Nitin: My application experience was quite informative. It empowered me to think about my motivations and life journey in-depth while I was working on my essays and networking with alumni and current MBA students. Writing down one’s ambitions and lessons helps one get considerable clarity on one’s identity, and in my case, helped me understand the kind of role and employer I was looking for after the MBA. The deadlines one chases while keeping one’s recommenders in the loop also teaches one the value of effective time management!


Experts’ Global: How did you overcome your difficulties with certain parts of the application process?

Nitin: The essays were the most challenging part of the application process for sure. During school shortlisting, one figures out that each school has four of five essay prompts of its own for you to tackle, and writing authentic essays for the same requires consultation with one’s friends and mentors. Redrafting and editing essays is also a long process.


Experts’ Global: How was your MBA interview experience?

Nitin: As my MBA interview prep was well-defined, I had a pleasant MBA interview experience. A lot of the questions on my motivations for an MBA and my desire to join a particular school, as well as how a school would help me realize my post-program goals, were quite common. Some interviews involved questions stressing diversity, equity, and inclusion and enquired about my migration from India to Canada, the culture change thereafter, and how I fit in at work with a diverse group of colleagues.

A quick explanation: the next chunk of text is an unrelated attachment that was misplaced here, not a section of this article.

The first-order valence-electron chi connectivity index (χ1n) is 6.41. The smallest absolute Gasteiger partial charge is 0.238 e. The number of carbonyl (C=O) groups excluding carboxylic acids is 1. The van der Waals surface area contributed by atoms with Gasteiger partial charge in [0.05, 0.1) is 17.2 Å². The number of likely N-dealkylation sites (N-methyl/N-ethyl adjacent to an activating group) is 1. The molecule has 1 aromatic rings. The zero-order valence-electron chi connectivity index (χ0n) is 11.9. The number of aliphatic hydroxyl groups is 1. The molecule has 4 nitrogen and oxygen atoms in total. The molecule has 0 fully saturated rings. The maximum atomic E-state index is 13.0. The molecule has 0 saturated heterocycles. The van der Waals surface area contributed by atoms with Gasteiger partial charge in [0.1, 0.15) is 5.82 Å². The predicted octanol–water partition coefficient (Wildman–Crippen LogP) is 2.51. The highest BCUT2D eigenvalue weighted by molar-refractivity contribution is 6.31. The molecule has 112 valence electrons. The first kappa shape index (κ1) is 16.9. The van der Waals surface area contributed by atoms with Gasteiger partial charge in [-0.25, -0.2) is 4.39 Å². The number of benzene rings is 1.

Experts’ Global: What struggles did you face in moving to a new country for your education, and do you have any advice about the transition for others?

Nitin: First off, Indian male engineers are an overrepresented group in business schools, and to enter a top MBA with a profile of this kind, you need to have an excellent GMAT score. Further, showcasing your USPs and achievements alongside any meaningful international exposure or company-wide impact you have had is a must.

I would advise those planning to do an MBA to begin volunteering or working with NGOs to boost their candidature. A lot of colleges in India, especially in the sciences, do not have a culture of volunteering, but these engagements are quite common in global business schools!


Experts’ Global: What is your final message to MBA aspirants out there?

Nitin: Begin your GMAT prep and application work as early as possible. Most MBAs have their deadlines for the first round of applications in September or October, so try and have your targeted GMAT score in hand by July. Begin shortlisting your schools thereafter, and do not go just by the rankings. Do your research and pick MBAs that offer the best ROI for your chosen post-MBA goals. Networking and reaching out to MBA admissions consultants can help you a lot at this stage. Begin working on your essays as soon as you have some clarity about your schools.


Experts’ Global: Thank you for the information you have shared with us today, Nitin!

Nitin: It was my pleasure to do so!

Experts Global